The VA problem is not Shinseki, it’s socialism. The Veterans Affairs health-care system is completely government run. It is a pure single-payer program. National Review editor Rich Lowry calls it “an island of socialism in American health care.” He is right. I’ve been arguing this all week.
So perhaps Democrats and Republicans will get together to sack VA secretary Eric Shinseki. But that won’t change a thing. In fact, it’s a distraction.
The long waits for treatment, with excessive delays resulting in as many as 40 deaths, are a tragically predictable outcome. This is the result of bureaucratic rationing, price controls, inefficiencies, and the inevitable cover-ups. It was the late James Buchanan, the Nobel Prize-winning economist, who taught us all about bureaucratic incentives in his seminal work on public choice.
So if Congress thinks it can find somebody who can tame the VA bureaucracy, it should go right ahead. But the statist VA health-care system, which in so many ways mirrors the government-run health-care problems in Britain, Europe, and Canada, must be completely changed.
We owe it to our brave veterans. Think of it on the eve on the Memorial Day, when we honor all of our veterans who fought bravely for our freedom. Returning vets today deserve an efficient health-care system, not this slip-shod failure. And the only way to do that is to deliver choice and market competition.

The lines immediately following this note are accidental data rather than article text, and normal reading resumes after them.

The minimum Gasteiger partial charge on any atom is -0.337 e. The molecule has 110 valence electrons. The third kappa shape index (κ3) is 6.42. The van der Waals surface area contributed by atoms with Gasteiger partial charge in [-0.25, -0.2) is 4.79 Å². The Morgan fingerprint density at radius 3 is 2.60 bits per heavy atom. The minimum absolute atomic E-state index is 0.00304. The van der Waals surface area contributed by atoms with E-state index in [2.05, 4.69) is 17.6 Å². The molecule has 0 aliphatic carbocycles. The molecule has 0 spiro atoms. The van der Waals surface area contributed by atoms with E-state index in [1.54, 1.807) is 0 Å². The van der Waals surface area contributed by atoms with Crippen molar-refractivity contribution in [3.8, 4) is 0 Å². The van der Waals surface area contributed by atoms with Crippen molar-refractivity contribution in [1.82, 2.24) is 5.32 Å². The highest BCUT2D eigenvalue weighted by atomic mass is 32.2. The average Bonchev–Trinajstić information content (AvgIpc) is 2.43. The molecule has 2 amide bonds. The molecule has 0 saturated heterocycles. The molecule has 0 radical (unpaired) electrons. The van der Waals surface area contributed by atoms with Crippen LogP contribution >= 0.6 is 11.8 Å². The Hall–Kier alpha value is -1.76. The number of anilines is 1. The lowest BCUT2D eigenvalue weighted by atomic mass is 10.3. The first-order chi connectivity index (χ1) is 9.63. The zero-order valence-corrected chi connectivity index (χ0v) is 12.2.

Market competition will control costs and more efficiently distribute services. Profit motive, not run-amok bureaucrats, will discipline the system. Better doctors and health specialists will be attracted to this profit-based system. And our veterans at long last will get the medical care they deserve.
Don’t tell me the problem is not enough government money. That is nonsense. Everyone should go read John Merline’s article in Investor’s Business Daily headlined “VA Health Spending Soars as Vets Decline.” Here are some of his numbers: From 2000 to 2013, VA outlays nearly tripled while the population of veterans declined by 4.3 million. And Medicaid-care spending, which consumes about 40 percent of the VA’s budget, has climbed 193 percent over those years, while the number of patients served by the VA each year went up only 68 percent.
In another informative article, John Fund, citing Michael Tanner of the Cato Institute, notes that 344,000 veterans’ care claims are now backed up and waiting to be processed, that it takes an average of 160 days for health-benefit approval, and that according to VA figures for 2012, veteran appeals face an average wait time of 1,598 days, or more than four years.
Study after study from the CBO and various inspectors general has been consistently critical of the VA operation. And as a Wall Street Journal editorial points out, various VA centers fudge their data.
For years President Obama has been talking about fixing the VA. But he never stayed with it. And now he says he’s angry and wants accountability. But he will never understand that the single-payer government-run system is the real problem.